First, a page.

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Ex-IAF pilot tells you how to make a meal out of plants

After a documentary made him give up meat, a former IAF pilot shares plant-based recipes

Captain Joseph Pinto’s workshop on plant-based cooking next week might be primarily for men recently stepping into the kitchen, but women are equally welcome. "The idea is to spread the benefits of a lifestyle that can work wonders for your health and the environment," says Pinto, who at 47 has an athletic build, with no trace of the visceral fat that many in this age group find hard to rid.

A platter of dahi wada. While dahi is made by blending almonds with brown rice, the vada is prepared with black udal, green moong, onion and chillies
A platter of dahi wada. While dahi is made by blending almonds with brown rice, the vada is prepared with black udal, green moong, onion and chillies

It comes with the profession, you might say, considering he was a former pilot with the Indian Air Force. However, Pinto assures us that he owes it to the whole-food, plant-based diet centred around unrefined, or minimally-refined plants, which he has adopted for over a year now. It’s a diet based on fruits, vegetables, tubers (think potatoes and sweet potatoes), whole grains, and legumes. You won’t find meat (not even chicken or fish), dairy or eggs in the kitchen at his Andheri West home, let alone refined products like maida, sugar or oil. What do they eat?

Joseph Pinto prepares mayonnaise. PIC/ONKAR DEVLEKAR
Joseph Pinto prepares mayonnaise. Pic/Onkar Devlekar

"Our diet includes tubers, starchy vegetables like corn and peas, whole grains like millet, quinoa and buckwheat. We even have ice-creams and cakes. But, not as you know it," smiles Pinto, who flies helicopters in the Civil Offshore Industry in Saudi Arabia.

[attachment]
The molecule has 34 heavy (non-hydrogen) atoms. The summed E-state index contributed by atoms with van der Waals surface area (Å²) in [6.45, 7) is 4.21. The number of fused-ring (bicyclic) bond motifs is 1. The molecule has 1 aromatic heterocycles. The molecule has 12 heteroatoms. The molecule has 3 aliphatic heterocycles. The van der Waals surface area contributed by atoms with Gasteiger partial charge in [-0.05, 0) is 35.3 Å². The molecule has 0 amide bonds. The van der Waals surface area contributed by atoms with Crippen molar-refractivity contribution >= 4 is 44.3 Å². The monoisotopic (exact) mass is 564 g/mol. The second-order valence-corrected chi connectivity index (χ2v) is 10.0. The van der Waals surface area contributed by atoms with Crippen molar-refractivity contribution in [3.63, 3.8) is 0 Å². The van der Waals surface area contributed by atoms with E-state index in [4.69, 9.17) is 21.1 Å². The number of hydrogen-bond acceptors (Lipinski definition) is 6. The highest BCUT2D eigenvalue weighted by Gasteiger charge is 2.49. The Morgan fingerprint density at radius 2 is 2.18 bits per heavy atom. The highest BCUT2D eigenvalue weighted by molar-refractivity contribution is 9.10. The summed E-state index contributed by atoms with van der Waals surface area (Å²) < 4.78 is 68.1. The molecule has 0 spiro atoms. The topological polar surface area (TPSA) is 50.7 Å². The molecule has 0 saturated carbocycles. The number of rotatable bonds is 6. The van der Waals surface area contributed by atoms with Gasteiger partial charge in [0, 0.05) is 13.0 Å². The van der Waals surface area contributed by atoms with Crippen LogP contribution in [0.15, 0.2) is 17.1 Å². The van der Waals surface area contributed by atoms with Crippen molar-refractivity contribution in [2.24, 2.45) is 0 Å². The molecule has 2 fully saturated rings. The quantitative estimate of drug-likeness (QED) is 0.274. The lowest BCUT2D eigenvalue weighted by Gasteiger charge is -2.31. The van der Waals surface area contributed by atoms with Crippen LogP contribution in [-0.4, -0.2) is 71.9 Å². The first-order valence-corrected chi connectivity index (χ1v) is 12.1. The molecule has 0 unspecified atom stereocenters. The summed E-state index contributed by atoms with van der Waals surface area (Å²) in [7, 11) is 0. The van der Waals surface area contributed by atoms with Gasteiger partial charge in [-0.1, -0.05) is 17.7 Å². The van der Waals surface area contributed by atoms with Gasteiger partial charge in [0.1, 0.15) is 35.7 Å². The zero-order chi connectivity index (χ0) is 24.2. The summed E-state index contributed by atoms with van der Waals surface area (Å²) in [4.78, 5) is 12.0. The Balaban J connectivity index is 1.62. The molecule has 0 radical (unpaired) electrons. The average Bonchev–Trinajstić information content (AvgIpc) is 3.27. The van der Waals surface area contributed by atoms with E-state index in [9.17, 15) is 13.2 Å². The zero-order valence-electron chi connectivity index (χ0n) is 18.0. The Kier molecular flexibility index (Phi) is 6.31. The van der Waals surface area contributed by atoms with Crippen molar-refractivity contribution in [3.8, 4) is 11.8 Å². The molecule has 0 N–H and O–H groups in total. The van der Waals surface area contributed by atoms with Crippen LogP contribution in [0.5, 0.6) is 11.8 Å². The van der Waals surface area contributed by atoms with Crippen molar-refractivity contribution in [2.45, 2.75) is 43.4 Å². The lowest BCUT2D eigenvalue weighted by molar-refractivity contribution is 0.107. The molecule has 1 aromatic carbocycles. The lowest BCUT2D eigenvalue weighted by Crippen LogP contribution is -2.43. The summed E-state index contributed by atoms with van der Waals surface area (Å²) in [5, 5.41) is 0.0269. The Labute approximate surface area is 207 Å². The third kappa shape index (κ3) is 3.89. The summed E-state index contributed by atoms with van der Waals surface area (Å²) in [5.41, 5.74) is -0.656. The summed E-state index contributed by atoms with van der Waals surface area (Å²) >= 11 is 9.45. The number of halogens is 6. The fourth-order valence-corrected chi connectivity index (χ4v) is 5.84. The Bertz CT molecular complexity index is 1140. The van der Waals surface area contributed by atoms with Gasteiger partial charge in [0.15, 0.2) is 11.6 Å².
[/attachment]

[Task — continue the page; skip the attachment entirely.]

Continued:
For starters, he whips up a mayonnaise (without eggs) for us. In his clean, open kitchen, the ingredients have been kept ready — onions, cashew, mustard and pepper powder, garlic, salt and water. He grinds them into a paste, adding about half cup of water. He offers us the creamy textured fluff.

It’s not as dense as your average store-bought stuff and has a tangy aftertaste. The lunch menu for today is brown rice, soya burji, beans and carrot sabji and salad. There’s a lime pickle that piques our interest, considering that it has no oil. "It is prepared using lime and lime extract, and can last for three months," says Pinto’s wife Rose, who is a homemaker. For dessert, Pinto has prepared ice-cream made of tender coconut, cocoa and dates. The sweetness of dates doesn’t compare to the sugar and the texture is more icy than creamy. But, it is an acquired taste.

Pinto, Rose and their two daughters, were meat lovers till last January. Life changed when Pinto watched a documentary, Earthlings, by Shaun Monson. About humanity’s dependence on animals, the documentary also illustrated our disrespect for these "non-human providers". Shaken by footage of the suffering endured by animals at factory farms, research labs and puppy mills, Pinto adopted a plant-based diet. "Being a Christian from Kerala, I loved non-vegetarian food but now, nothing could make me pick up meat again," says the man, whose dining options are now limited to an organic food café in Bandra. It’s not just his conscience that has been saved he says.

"A plant-based diet can prevent diabetes, lower blood pressure and keep you feeling fuller on fewer calories." It was first Rose who attended lessons on plant-based cooking, and then turned tutor to her husband, whose workshop is scheduled for
2 pm at Sea Crown, Juhu Versova Link Road.

"She has more knowledge than I do. I teach people basic plant-based recipes that come handy when you live on your own, which I do six months annually," he says.

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